The Ancient Orient Museum of Istanbul
This is my second post from a visit to the Istanbul Archaeological Museums, one of the great museums of the world. In the first post Alison and I visited the Archaeological Museum and spent most of the time admiring the incredible collection of sarcophagi on display there. In this post we’ll stroll the grounds and visit the Ancient Orient Museum, but first we will make a brief stop at the Tiled Kiosk. Please join us.
The Tiled Kiosk
Directly across from the Archaeological Museum you will find this building, the Tiled Kiosk which was built by Mehmed(t) the Conqueror in 1472. He was the man who at age 21 in 1453 captured the final Byzantine stronghold of Constantinople and ended the 1,800 year run of the Roman Empire. A kiosk has a different meaning in the Islamic world than what we usually call a kiosk in the west. In Turkey a kiosk is essentially a pleasure palace and there are a number on the grounds of the Topkapi complex of which this one would have been at the outer perimeter at the time it was built. Incorporated into the Istanbul Archaeology Museums in 1953, it has a relatively modest display of Turkish and Islamic art, notably tiles and pottery. If you follow the link above you will find a gallery with photos of many of the best examples. Let’s go inside.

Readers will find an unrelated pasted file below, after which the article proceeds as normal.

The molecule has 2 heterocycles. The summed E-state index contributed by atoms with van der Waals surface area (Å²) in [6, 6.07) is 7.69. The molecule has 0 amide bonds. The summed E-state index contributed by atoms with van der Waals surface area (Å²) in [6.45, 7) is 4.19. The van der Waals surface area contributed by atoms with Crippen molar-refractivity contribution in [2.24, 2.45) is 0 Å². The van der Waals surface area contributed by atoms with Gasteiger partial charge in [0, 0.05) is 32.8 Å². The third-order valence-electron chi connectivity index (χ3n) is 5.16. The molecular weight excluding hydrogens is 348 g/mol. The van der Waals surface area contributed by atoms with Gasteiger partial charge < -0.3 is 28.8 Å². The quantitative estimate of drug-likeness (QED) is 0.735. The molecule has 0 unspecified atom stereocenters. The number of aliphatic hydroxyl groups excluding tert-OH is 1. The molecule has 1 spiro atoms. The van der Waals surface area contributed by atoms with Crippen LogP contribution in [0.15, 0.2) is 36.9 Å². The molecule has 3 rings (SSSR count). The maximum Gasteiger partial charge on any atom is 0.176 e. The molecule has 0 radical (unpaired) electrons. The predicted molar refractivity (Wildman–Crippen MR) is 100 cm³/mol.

This is a much better photo of the Ab-i Hayat aka the Peacock Fountain than I was able to get and is a great introduction to the richness of Islamic design that one will encounter many times in mosques and other buildings all over Turkey.
I think the best reason to visit the Tiled Kiosk is to get your first look at the wonderful ceramics that highlight some of the best of the decorative arts found throughout much of the Muslim world. This great example pre-dates Columbus’ visit to America, yet is as brightly coloured as if it was fired yesterday.
You will find many places in Istanbul and elsewhere in Turkey selling both modern and antique versions of this style of ceramics and if you’re not up to buying a Turkish carpet, they make great souvenirs. Here is a photo of one that we bought on a previous trip.